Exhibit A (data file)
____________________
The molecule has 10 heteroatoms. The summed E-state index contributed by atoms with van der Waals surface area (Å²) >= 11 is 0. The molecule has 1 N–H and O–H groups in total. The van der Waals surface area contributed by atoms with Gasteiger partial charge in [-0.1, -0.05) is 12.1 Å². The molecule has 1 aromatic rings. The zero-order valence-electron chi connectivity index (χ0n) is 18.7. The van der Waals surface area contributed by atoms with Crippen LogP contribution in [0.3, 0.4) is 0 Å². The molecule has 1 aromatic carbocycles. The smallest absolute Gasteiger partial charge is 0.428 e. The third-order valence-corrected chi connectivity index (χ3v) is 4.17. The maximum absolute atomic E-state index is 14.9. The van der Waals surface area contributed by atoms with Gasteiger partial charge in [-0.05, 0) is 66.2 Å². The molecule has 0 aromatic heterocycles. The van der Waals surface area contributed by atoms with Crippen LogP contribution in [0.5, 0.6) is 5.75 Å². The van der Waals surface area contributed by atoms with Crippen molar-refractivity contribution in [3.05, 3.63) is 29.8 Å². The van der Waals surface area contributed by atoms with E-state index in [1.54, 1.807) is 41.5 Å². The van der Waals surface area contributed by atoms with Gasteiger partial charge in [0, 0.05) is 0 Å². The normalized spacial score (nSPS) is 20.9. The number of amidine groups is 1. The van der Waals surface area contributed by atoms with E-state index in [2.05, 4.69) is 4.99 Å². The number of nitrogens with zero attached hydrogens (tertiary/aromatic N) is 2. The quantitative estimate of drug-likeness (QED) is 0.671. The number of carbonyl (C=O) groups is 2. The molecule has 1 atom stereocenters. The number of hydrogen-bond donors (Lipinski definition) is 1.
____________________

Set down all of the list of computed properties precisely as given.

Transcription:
The molecule has 10 heteroatoms. The summed E-state index contributed by atoms with van der Waals surface area (Å²) >= 11 is 0. The molecule has 1 N–H and O–H groups in total. The van der Waals surface area contributed by atoms with Gasteiger partial charge in [-0.1, -0.05) is 12.1 Å². The molecule has 1 aromatic rings. The zero-order valence-electron chi connectivity index (χ0n) is 18.7. The van der Waals surface area contributed by atoms with Crippen LogP contribution in [0.3, 0.4) is 0 Å². The molecule has 1 aromatic carbocycles. The smallest absolute Gasteiger partial charge is 0.428 e. The third-order valence-corrected chi connectivity index (χ3v) is 4.17. The maximum absolute atomic E-state index is 14.9. The van der Waals surface area contributed by atoms with Gasteiger partial charge in [-0.05, 0) is 66.2 Å². The molecule has 0 aromatic heterocycles. The van der Waals surface area contributed by atoms with Crippen LogP contribution in [0.5, 0.6) is 5.75 Å². The van der Waals surface area contributed by atoms with Crippen molar-refractivity contribution in [3.05, 3.63) is 29.8 Å². The van der Waals surface area contributed by atoms with E-state index in [1.54, 1.807) is 41.5 Å². The van der Waals surface area contributed by atoms with Gasteiger partial charge in [0, 0.05) is 0 Å². The normalized spacial score (nSPS) is 20.9. The number of amidine groups is 1. The van der Waals surface area contributed by atoms with E-state index in [2.05, 4.69) is 4.99 Å². The number of nitrogens with zero attached hydrogens (tertiary/aromatic N) is 2. The quantitative estimate of drug-likeness (QED) is 0.671. The number of carbonyl (C=O) groups is 2. The molecule has 1 atom stereocenters. The number of hydrogen-bond donors (Lipinski definition) is 1.